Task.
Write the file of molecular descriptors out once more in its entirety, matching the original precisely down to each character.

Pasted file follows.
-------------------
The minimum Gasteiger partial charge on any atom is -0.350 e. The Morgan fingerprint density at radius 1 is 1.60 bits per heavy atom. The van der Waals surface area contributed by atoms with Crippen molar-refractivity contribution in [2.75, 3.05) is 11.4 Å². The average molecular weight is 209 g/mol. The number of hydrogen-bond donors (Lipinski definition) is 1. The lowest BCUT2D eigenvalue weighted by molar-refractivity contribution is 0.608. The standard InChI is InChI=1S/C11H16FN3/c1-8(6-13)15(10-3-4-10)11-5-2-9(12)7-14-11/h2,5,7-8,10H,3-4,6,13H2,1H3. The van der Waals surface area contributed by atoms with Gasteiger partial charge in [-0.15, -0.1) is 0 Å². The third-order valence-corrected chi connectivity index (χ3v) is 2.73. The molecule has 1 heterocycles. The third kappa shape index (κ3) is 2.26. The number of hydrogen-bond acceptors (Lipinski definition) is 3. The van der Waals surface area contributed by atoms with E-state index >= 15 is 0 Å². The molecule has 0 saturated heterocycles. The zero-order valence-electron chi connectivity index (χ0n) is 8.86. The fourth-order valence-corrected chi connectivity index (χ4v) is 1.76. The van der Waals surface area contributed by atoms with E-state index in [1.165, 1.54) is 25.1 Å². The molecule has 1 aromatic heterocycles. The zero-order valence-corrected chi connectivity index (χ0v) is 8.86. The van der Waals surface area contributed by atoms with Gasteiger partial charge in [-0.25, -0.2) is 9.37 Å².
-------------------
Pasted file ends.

The minimum Gasteiger partial charge on any atom is -0.350 e. The Morgan fingerprint density at radius 1 is 1.60 bits per heavy atom. The van der Waals surface area contributed by atoms with Crippen molar-refractivity contribution in [2.75, 3.05) is 11.4 Å². The average molecular weight is 209 g/mol. The number of hydrogen-bond donors (Lipinski definition) is 1. The lowest BCUT2D eigenvalue weighted by molar-refractivity contribution is 0.608. The standard InChI is InChI=1S/C11H16FN3/c1-8(6-13)15(10-3-4-10)11-5-2-9(12)7-14-11/h2,5,7-8,10H,3-4,6,13H2,1H3. The van der Waals surface area contributed by atoms with Gasteiger partial charge in [-0.15, -0.1) is 0 Å². The third-order valence-corrected chi connectivity index (χ3v) is 2.73. The molecule has 1 heterocycles. The third kappa shape index (κ3) is 2.26. The number of hydrogen-bond acceptors (Lipinski definition) is 3. The van der Waals surface area contributed by atoms with E-state index >= 15 is 0 Å². The molecule has 0 saturated heterocycles. The zero-order valence-electron chi connectivity index (χ0n) is 8.86. The fourth-order valence-corrected chi connectivity index (χ4v) is 1.76. The van der Waals surface area contributed by atoms with E-state index in [1.165, 1.54) is 25.1 Å². The molecule has 1 aromatic heterocycles. The zero-order valence-corrected chi connectivity index (χ0v) is 8.86. The van der Waals surface area contributed by atoms with Gasteiger partial charge in [-0.25, -0.2) is 9.37 Å².